I think, and a lot of fans seem to feel this way, that the overriding reason that caller wanted to make that trade was because he feels the Blue Jays are desperate to improve the catching position. I don’t see it. Gregg Zaun may not be a superstar, but he’s at the top of the middle of the pack of American League backstops. I’d rather have Victor Martinez, Joe Mauer, Jorge Posada and maybe Ivan Rodriguez because of the arm, but those are the only catchers in the league who are clearly much better than Zaun. In a few years, I might prefer to have Mike Napoli, Dioner Navarro, Jarrod Saltalamacchia or Kurt Suzuki, but in a few years I might prefer Robinzon Diaz to any of them. Please, folks, lay off Zaun. He’s fine.

Alright, I'm gonna bang on the Jays-Reds game on Citytv. DJF is going to do a live blog of the game this afternoon as they "get progressively drunk and surly". Check it out if that's your scene.

-- Johnny Was


Jonathan said...

Hahaha...right on. My childhood just wouldn't have been the same if there was someone going off on Joltin' Joe like Fire Joe Morgan does on Eckstein because he had an OBP of just over .300 while universally lauded as a superstar for driving in 100 runs on a regular basis.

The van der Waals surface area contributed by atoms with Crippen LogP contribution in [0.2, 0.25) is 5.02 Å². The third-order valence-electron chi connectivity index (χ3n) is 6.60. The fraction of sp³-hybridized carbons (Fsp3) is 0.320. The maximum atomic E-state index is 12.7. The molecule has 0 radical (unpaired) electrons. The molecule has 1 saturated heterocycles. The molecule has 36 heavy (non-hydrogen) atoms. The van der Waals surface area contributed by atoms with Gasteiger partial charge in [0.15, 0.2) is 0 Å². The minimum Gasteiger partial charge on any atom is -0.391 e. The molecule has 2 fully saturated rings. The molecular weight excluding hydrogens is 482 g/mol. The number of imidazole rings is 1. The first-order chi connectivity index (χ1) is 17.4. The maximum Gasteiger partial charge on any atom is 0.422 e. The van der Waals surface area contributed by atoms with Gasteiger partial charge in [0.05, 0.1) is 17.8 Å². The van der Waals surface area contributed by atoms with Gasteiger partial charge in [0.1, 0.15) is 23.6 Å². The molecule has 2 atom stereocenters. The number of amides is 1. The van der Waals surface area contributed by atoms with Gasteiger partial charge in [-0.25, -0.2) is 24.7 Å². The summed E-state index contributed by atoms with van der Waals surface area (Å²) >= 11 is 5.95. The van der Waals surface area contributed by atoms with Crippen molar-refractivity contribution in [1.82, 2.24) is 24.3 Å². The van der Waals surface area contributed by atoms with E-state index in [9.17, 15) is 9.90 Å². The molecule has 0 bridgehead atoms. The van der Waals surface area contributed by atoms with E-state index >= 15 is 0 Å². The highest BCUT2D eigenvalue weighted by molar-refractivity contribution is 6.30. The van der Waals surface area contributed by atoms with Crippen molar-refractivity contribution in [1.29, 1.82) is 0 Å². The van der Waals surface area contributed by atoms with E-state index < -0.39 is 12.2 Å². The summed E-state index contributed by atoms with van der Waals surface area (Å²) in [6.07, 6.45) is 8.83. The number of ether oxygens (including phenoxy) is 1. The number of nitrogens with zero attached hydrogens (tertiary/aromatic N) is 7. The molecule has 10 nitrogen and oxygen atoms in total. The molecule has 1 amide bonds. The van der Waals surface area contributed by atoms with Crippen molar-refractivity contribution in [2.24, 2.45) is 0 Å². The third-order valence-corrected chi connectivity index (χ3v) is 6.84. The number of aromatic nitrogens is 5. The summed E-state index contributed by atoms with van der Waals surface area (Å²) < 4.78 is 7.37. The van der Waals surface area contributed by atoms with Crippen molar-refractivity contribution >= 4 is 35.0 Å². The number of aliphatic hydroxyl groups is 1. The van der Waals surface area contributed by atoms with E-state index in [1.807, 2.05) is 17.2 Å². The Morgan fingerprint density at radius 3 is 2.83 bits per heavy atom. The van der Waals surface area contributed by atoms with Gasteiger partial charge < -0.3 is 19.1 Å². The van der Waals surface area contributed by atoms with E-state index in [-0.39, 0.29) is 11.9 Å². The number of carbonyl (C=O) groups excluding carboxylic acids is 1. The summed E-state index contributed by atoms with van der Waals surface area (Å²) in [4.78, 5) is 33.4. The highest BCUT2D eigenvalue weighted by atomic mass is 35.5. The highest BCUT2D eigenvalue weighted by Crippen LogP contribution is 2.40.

The Southpaw said...

I'm glad Wilmer defended Zaun but what's even more hilarious is that the genius who is so sure we need a new catcher seems to thing the ANGELS, of all teams, have room for yet ANOTHER outfielder!

WHERE do these morons come from?


johnny said...

Will, it's too bad to you didn't see the game today. It was basically a 3-hour ticket commercial, which was fine, because it's nice to get a game on TV. But every 10 minutes they'd do an interview with a season ticket holder (some who'd had them since '77) and NOT A ONE had anything more intelligent to say than, "I think we've got a pretty good team this year." I just don't understand how you can be so intimately acquainted with something over such a long period and know so little about it. That's your typical fan here; I really don't know if that makes us different than other cities, but it's still kinda embarassing.